Diagnostic Criteria

Symptoms of diabetes include: frequent urination (polyuria), hunger, thirst (polydipsia), weight loss, blurred vision, and skin itchiness. In children there may be growth impairment. Among type 2 diabetics insulin resistance may be present for a number of years prior to the development of elevated blood glucose levels. When insulin production can no longer compensate for peripheral tissue resistance, blood glucose levels rise, reaching the criteria for a diagnosis of diabetes.

The World Health Organization (WHO) diagnostic criteria for diabetes mellitus include a medical history of diabetes or a fasting plasma glucose level >140 mg/dl (7.8 mmol/L) or a plasma glucose level 2 hr after a meal of > 200 mg/dl (11.1 mmol/L). However, the National Diabetes Data Group in the United States has a criterion of a fasting plasma glucose level of >126 mg/dl (7.0 mmol/L) (ADA, 2002a; WHO, 1985). An oral glucose tolerance test is also used for diagnosis. If the plasma glucose level is > 200 mg/L (11.1 mmol/L) 2 hr after consuming a standard 75 mg oral glucose load, then a provisional diagnosis of diabetes is made. Normal plasma glucose levels are > 110 mg/L (6.1 mmol/L). Individuals with "pre-diabetes" or impaired glucose tolerance have fasting plasma glucose levels between 110 mg/dl and 126 mg/dl, or an oral glucose tolerance test equal to or exceeding 140 mg/L (7.8 mmol/L).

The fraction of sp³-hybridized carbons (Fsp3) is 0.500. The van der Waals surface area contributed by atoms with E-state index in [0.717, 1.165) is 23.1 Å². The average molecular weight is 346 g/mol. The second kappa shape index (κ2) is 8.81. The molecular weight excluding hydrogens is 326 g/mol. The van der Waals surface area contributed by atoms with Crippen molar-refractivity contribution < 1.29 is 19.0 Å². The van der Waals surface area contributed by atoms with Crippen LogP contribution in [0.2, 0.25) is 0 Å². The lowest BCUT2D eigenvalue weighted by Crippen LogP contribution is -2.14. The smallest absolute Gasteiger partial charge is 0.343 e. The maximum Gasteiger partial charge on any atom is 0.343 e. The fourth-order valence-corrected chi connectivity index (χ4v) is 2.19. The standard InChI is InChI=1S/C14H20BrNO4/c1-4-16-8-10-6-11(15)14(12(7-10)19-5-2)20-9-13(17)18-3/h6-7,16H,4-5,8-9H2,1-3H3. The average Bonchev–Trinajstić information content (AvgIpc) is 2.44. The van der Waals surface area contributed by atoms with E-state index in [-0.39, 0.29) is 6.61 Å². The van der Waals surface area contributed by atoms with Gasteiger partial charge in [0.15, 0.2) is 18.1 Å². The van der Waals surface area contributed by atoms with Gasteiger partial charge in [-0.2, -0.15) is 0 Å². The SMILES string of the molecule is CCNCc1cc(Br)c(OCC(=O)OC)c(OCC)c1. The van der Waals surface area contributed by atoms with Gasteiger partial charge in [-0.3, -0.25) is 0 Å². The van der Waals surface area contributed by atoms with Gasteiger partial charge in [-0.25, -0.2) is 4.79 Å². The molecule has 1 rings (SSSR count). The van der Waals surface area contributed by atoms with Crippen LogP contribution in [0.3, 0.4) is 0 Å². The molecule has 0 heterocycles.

The 2-hr plasma glucose levels have been set at a cut point where the prevalence of eye disease (retinopathy) and kidney disease (nephropathy) increase dramatically. However, in certain populations (e.g., Pima Indians and Pacific Islanders) with high a prevalence of type 2 diabetes the cut point at which there is a marked increase in complications is lower (< 126 mg/dl). These include the Pima Indians of Arizona and several Pacific Island populations.

The American Diabetes Association (ADA) Expert Committee on the Diagnosis and Classification of Diabetes Mellitus (ADA, 2002a) recommend testing for diabetes for individuals who have the following characteristics: (1) are overweight with a body mass index (BMI) >25 kg/m2); (2) have a first-degree relative with diabetes; (3) are members of high-risk ethnic populations (e.g., African American, Hispanic American, Native American, Asian American, or Pacific Islander); (4) delivered a baby weighing > 9 lb; (5) have ever had gestational diabetes mellitus; (6) are hypertensive (> 140/90 mmHg); (7) have HDL cholesterol > 35 mg/dl (0.90 mmol/L); (8) have triglycerides > 250 mg/dl (2.82 mmol/L); or (9) had impaired glucose tolerance or impaired fasting glucose levels on previous testing.

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